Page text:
Saturday, 7 April 2012

Concerning My Loathing of Stained Glass

Actually, I like stained-glass windows; just not stained-glass Christianity. 

The Passion is a time when the Mrs Alexanders of this world conspire to annoy  me. "There is a green hill far away without a city wall". I ask you - green? Jerusalem? Not the Jerusalem that I visited that was parched and arid. Green Hill? Hardly, love. 

If this were Room 101, I would surely consign Stained-Glass Christianity to that deep pit. Why? Because all glass should be clear or frosted? No. Because it depicts a story in a manifestly sanitized way. 

Windows depicting the events on the Golgotha are a pertinent case in point. You have your cross, all neat and clean. you have your Jesus, all fair and wind-swept - almost dashing. His face is clean, his natty little head-piece set to a jaunty angle. He is often depicted in neat baggy Speedos, wrapped around a muscular, six-pack enhanced physique. It must be that between Gethsemane and Gabbatha, Jesus popped over for an hour at the weights at Gold's Gym. 

The Christmas images are the same. Mary is often a pretty woman in her late twenties, in robes more expensive than Bill Gates could afford. Jesus is always a plumpling, clean and as Caucasian a child as ever there was. The manger is a twee little magazine rack full of my guinea-pig's straw bedding, the donkeys have floppy eyelashes and the moo-cows seem to smile.


I know that argument for this is artistry, or that the alternative would have wounded sensibilities. Sensibilities Schmensibilities. Artistry Schmartistry. Stained-Glass Shamed Glass.

Now, as a thing to have in ones church I like these windows a great deal, just not the way that they clean up the act, purify the filth, sooth away the agonies, wash the linen, beautify the traumatized. Little wonder people don't 'get' Good Friday let alone a snotty dribble-covered manger stone. If people could be allowed to learn of the horrors implicit in our Gospel stories, they might just start to get the extent and depth of the whole thing. 

"There is a green hill far away ..."

No there bloody well isn't.


  1. Oh my, we are a ranty little vicar today aren't we?
    Given that stained glass in our churches and cathedrals covers an enormous period of time (several centuries) is it surprising that the glass reflects the tastes of those periods.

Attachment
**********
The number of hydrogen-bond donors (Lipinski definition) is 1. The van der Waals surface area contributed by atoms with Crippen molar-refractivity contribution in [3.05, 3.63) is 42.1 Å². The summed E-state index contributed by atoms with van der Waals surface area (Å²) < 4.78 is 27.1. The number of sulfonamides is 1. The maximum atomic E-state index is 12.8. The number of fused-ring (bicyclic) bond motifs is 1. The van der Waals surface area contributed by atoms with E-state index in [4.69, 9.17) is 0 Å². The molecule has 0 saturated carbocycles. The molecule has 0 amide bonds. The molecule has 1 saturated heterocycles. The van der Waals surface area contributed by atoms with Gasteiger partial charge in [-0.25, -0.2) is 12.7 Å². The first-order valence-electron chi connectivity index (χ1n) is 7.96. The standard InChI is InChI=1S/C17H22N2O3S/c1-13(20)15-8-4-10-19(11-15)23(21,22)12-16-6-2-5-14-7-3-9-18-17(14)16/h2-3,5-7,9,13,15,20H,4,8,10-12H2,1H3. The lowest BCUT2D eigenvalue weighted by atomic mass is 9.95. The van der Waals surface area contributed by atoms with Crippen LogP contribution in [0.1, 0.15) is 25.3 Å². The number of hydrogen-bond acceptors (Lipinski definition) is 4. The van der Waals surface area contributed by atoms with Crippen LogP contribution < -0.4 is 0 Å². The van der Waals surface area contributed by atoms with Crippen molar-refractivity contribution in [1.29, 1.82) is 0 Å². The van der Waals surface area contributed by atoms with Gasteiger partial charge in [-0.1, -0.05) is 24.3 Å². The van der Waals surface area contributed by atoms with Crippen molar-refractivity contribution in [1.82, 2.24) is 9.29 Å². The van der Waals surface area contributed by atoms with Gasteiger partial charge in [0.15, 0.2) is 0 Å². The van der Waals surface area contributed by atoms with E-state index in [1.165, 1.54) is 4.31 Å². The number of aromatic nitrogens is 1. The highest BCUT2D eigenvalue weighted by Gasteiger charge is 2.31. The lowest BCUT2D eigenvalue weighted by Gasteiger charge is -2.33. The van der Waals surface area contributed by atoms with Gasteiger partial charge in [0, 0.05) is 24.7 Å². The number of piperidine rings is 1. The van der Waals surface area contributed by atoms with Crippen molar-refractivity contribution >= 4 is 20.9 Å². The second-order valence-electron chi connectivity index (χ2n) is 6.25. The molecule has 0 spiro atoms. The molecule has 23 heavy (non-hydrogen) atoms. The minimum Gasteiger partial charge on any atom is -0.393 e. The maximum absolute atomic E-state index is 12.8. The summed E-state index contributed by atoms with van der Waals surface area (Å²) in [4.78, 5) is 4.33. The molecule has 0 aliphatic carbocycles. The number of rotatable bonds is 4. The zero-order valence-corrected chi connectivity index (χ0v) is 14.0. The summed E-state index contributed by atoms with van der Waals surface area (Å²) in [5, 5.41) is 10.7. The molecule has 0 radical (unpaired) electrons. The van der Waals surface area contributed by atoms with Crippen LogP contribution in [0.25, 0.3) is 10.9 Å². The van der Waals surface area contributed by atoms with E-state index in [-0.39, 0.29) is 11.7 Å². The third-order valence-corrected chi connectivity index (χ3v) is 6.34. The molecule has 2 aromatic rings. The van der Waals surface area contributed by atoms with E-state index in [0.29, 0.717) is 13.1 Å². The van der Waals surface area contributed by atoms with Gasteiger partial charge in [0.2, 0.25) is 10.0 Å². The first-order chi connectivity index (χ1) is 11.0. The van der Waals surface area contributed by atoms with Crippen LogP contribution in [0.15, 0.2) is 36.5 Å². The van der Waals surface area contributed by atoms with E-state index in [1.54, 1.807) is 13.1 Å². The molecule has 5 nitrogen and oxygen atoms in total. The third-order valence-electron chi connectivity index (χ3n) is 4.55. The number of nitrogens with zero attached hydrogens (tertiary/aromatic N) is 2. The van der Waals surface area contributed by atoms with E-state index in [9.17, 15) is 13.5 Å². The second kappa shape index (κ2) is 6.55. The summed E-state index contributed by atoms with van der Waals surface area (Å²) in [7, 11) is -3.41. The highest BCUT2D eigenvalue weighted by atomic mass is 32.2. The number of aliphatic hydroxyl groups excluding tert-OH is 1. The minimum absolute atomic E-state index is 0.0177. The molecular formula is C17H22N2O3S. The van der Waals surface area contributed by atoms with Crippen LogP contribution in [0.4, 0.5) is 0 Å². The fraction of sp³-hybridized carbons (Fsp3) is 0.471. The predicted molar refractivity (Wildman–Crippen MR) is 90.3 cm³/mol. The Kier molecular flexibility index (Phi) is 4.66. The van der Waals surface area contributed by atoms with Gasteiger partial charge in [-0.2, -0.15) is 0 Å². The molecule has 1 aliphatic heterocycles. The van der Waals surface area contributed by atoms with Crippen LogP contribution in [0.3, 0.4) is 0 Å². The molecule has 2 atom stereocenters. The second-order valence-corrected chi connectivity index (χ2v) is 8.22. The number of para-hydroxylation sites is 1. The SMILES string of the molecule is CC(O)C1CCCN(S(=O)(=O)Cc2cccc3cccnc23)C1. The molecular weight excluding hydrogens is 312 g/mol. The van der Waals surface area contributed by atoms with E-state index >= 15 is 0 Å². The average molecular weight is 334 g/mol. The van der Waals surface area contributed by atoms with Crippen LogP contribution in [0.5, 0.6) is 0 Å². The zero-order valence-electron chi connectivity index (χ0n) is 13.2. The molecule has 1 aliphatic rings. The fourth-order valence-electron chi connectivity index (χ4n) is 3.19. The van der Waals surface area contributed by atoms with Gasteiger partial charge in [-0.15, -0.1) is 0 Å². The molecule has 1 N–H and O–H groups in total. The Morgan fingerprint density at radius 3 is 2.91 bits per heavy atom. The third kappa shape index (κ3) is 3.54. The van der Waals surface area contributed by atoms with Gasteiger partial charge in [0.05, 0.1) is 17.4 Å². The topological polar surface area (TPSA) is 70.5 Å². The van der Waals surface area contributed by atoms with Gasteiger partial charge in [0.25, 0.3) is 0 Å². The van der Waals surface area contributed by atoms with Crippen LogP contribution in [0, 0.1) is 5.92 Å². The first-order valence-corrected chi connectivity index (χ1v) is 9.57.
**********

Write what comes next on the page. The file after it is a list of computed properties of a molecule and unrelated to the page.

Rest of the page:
Agreed the Victorian propensity for 'covering up' and presenting a respectable front went to extremes. (Thinking of frilled pantaloons on piano - dare I say it? - legs).
    Nevertheless there are some truly beautiful examples of stained glass church and Cathedral windows in existence (not Gilbert Scott) but a true depiction of the Middle East of 2,000 years ago would probably require the use of dark glasses in church.
    We know, or do we?, that Jesus was not a blue-eyed blonde, but did the artists?

  2. Are you trying to tell me Jesus wasn't a blue-eyed blong chubbykins with a neon halo? Goodness, you'll be telling me next he didn't speak King James English. How ridiculous!

  3. Visit one of our churches, which has just had a new stained-glass window. Not a blond Jesus in sight. Just rich colours, layers of imagery, and a vision in which to lose oneself and find God. Come and see!

  4. I do love stained glass so very much but until going to St Mary's in Aylesbury I had never had the opportunity to view it up close & personal.It is so very detailed a fact I have never fully appreciated before.
    There may not be a green hill far away but I think that humans trying to worship with everything they are by the writing of hymns and creation of beautiful stained glass is a noble thing indeed and it helps the less artistically gifted like myself to reach spiritual depths that otherwise may have remained hidden. very humbling it would be to see much closer to 'real life' pictures and realistic representations of Jesus' time on earth it would be. Maybe it would just be to hard for a lot of us to take.



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